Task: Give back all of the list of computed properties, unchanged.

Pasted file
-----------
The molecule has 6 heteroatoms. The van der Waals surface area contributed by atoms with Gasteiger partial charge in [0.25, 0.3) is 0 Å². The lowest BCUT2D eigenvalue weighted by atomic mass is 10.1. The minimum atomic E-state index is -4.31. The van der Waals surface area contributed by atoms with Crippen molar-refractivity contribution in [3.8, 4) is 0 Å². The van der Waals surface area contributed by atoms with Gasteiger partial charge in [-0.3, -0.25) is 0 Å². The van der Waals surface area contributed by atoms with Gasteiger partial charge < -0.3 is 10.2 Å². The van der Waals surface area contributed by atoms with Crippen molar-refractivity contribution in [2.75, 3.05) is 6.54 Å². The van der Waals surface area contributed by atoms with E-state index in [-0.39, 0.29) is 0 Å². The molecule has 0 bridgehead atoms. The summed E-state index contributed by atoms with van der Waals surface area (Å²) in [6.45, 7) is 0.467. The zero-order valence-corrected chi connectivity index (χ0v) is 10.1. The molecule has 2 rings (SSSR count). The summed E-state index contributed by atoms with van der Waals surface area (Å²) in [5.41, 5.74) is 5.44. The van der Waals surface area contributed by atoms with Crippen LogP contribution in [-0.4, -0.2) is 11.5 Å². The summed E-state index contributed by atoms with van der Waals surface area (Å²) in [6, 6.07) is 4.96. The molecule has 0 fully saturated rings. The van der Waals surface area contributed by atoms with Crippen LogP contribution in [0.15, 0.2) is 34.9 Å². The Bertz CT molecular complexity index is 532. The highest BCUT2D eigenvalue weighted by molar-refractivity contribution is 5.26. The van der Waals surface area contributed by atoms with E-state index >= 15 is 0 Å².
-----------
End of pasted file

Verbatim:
The molecule has 6 heteroatoms. The van der Waals surface area contributed by atoms with Gasteiger partial charge in [0.25, 0.3) is 0 Å². The lowest BCUT2D eigenvalue weighted by atomic mass is 10.1. The minimum atomic E-state index is -4.31. The van der Waals surface area contributed by atoms with Crippen molar-refractivity contribution in [3.8, 4) is 0 Å². The van der Waals surface area contributed by atoms with Gasteiger partial charge in [-0.3, -0.25) is 0 Å². The van der Waals surface area contributed by atoms with Gasteiger partial charge < -0.3 is 10.2 Å². The van der Waals surface area contributed by atoms with Crippen molar-refractivity contribution in [2.75, 3.05) is 6.54 Å². The van der Waals surface area contributed by atoms with E-state index in [-0.39, 0.29) is 0 Å². The molecule has 0 bridgehead atoms. The summed E-state index contributed by atoms with van der Waals surface area (Å²) in [6.45, 7) is 0.467. The zero-order valence-corrected chi connectivity index (χ0v) is 10.1. The molecule has 2 rings (SSSR count). The summed E-state index contributed by atoms with van der Waals surface area (Å²) in [5.41, 5.74) is 5.44. The van der Waals surface area contributed by atoms with Crippen LogP contribution in [-0.4, -0.2) is 11.5 Å². The summed E-state index contributed by atoms with van der Waals surface area (Å²) in [6, 6.07) is 4.96. The molecule has 0 fully saturated rings. The van der Waals surface area contributed by atoms with Crippen LogP contribution in [0.15, 0.2) is 34.9 Å². The Bertz CT molecular complexity index is 532. The highest BCUT2D eigenvalue weighted by molar-refractivity contribution is 5.26. The van der Waals surface area contributed by atoms with E-state index >= 15 is 0 Å².